You intuitively know a lot about your target audience, but the goal of a campaign may not be to reach every potential customer at once. Different home buyers have differing priorities and you'll want to segment your inbound traffic based on which ad they clicked on.
This is where it's useful to define buyer personas that give you a rough sketch of who you're trying to reach with your ads & landing pages
Example Personas for Home Builder Landing Pages
The Young Family – a family of 3 with a baby on the way whose top priorities include quality schools, and want to move from a 2-bedroom home to a bigger 4-bedroom house in the next 6-months before the new baby is born.
Or Career Carrie – a single woman in her thirties who commutes to the city, doesn’t need a ton of square footage and is thinking of buying her first home.
Or how about Retired Rob & Rebecca – who recently retired, live an active lifestyle, but are looking for a lower-maintenance home where they don’t have to deal with mowing or landscaping.
Your website’s home page might need to direct all three of the above personas to different parts of your site. But if you are running a campaign that targets just one of them, you’ll want to present the text, images, and offer very differently in order to get them to convert to a lead.
Speak your audience’s language.
Sometimes literally. It may be beneficial to offer alternate language versions of your landing page particularly if your market has non-native English speakers. But also figuratively, in that the verbiage of your copy should be different when closing out homes in a retirement community vs. a grand opening campaign targeting Millennials.
“If I am selling to you, I speak your language. If I am buying, dann müssen sie Deutsch sprechen [then you have to speak German].” - Willy Brandt, former Chancellor of Germany
In short, know who you’re talking to and keep that in mind throughout the process of crafting a landing page.
3. Write Killer Headlines That Convert
There are many different strategies for writing headlines that convert visitors to leads. Your results with any one technique may vary depending upon your goal and target audience. Here is where the first step of knowing your audience becomes especially important.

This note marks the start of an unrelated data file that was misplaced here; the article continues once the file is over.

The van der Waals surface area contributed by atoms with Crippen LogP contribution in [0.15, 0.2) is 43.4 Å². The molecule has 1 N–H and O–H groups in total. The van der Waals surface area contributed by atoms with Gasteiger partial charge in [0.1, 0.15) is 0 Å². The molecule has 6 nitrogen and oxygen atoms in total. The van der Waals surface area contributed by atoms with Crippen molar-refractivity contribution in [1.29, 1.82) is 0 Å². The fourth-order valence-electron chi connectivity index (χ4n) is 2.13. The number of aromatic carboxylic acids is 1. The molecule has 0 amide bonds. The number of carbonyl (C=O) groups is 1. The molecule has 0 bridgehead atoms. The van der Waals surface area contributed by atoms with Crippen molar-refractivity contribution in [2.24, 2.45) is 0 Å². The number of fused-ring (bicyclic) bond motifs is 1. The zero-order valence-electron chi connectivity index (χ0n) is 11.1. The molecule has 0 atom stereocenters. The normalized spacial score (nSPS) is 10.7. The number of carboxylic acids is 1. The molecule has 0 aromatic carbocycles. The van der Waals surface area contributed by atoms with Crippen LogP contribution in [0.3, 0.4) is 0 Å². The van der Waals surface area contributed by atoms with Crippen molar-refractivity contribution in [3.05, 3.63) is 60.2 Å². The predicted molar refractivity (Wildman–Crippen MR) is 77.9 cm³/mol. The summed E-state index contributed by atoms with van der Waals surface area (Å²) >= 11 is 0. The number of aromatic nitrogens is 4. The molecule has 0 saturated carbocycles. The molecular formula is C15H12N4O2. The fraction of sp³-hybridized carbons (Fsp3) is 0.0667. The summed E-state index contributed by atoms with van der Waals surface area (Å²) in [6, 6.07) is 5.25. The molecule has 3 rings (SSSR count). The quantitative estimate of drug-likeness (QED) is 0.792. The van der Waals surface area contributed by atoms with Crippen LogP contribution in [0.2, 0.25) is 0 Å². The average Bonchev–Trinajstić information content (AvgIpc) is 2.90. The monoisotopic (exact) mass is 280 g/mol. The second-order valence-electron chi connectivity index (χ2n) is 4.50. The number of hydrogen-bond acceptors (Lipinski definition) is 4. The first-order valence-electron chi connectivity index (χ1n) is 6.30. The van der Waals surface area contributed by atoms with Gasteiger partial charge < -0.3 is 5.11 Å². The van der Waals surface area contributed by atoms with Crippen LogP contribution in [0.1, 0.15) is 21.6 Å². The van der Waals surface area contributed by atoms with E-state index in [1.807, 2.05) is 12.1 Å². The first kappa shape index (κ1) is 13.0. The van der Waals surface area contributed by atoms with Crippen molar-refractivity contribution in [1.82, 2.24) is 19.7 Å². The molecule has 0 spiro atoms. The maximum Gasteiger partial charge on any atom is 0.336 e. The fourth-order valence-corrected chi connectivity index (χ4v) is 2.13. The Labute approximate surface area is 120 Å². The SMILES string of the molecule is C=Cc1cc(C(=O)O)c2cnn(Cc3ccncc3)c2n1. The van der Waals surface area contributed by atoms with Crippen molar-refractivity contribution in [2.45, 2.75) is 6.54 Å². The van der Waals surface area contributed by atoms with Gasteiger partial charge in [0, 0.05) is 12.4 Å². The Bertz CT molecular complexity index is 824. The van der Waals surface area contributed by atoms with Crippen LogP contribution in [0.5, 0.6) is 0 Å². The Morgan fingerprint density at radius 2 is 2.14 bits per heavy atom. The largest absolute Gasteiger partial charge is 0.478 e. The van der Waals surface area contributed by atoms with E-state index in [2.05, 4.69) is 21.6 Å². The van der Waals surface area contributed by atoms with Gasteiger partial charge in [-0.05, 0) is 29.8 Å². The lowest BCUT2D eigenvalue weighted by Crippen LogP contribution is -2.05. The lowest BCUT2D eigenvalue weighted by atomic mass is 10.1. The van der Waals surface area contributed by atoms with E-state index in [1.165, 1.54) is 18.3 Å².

We recommend you start by putting yourself in the visitor’s shoes. For instance, let’s say you're driving traffic to the landing page from a PPC ad on Facebook. The headline on the page should appear relevant to the ad the visitor clicked on to get there. It should confirm that they are in the right place, but also leave them curious to read more.
One strategy is called the ‘open loops technique’. Just like a TV series might leave the end of one episode on a cliffhanger, it opens a loop in your brain that you are compelled to watch the next episode in order to close that loop and find out what happens next. To employ this technique, instead of making a statement, you could ask a question; e.g. instead of “We sell affordable custom homes” ask “Can a custom home build really be affordable?” and then link to a landing page with "10 ways to get an affordable custom home."
Another strategy would be to create a sense of urgency or scarcity in order to make the visitor feel like they should act right away or they might miss an opportunity. For example:
- “Our Pre-Sale Discount Window is Closing Soon! Book Your Appointment Before Prices Increase”
- “Only 8 More Lots Available in this Exclusive Community”
A 3rd strategy is to go direct. Try to distill the major benefit (a.k.a. unique selling proposition) of buying one of your homes down to just a few words.
- “Never Deal with Yardwork Again”
- “No Surprises With Our 10-Year Warranty”
- “Active Adult Living with On-Site Medical Support”
There are many more techniques and strategies for writing effective headlines, but this gives you an idea of what you should consider when writing a headline. Feel free to mix & match.
This is also an area where you can run experiments to see which headlines result in higher conversion rates. For example, you might show a portion of your traffic one headline, then another portion a variation of that headline, and see which one results in more conversions. This is known as A/B testing (more on A/B testing below).
Don’t overthink it though; it’s impossible to know exactly which headlines resonate the most with your particular audience until you test them.
4. Create a Compelling Offer
What are you offering your visitor in exchange for them taking action?
If you’re asking for someone’s time to complete a survey or contact form so you can market to them, that is a form of ‘payment’ and they are going to want something in return. Put another way, you’re asking for something of value, so start your relationship on the right foot by giving something of value in return.
Here are some things of value that you could offer a visitor through a landing page:
- Priority access when new homes or lots are released
- A helpful PDF document download, like “A First-Time Home Buyer’s Checklist”
- Access to an email newsletter with tips to improve your credit score
- A free phone consultation to see if buying a new home is right for them
- An informational video
- Access to a webinar / online town hall meeting where you can interact with them and answer questions
- A fun quiz that’s entertaining (but also collects information), “What’s your homeowner personality? Are you a Handyman Hank, or a Free-Up-My-Free-Time Fred?” - see this success story
- Exclusive invitation to an Open House, or another type of event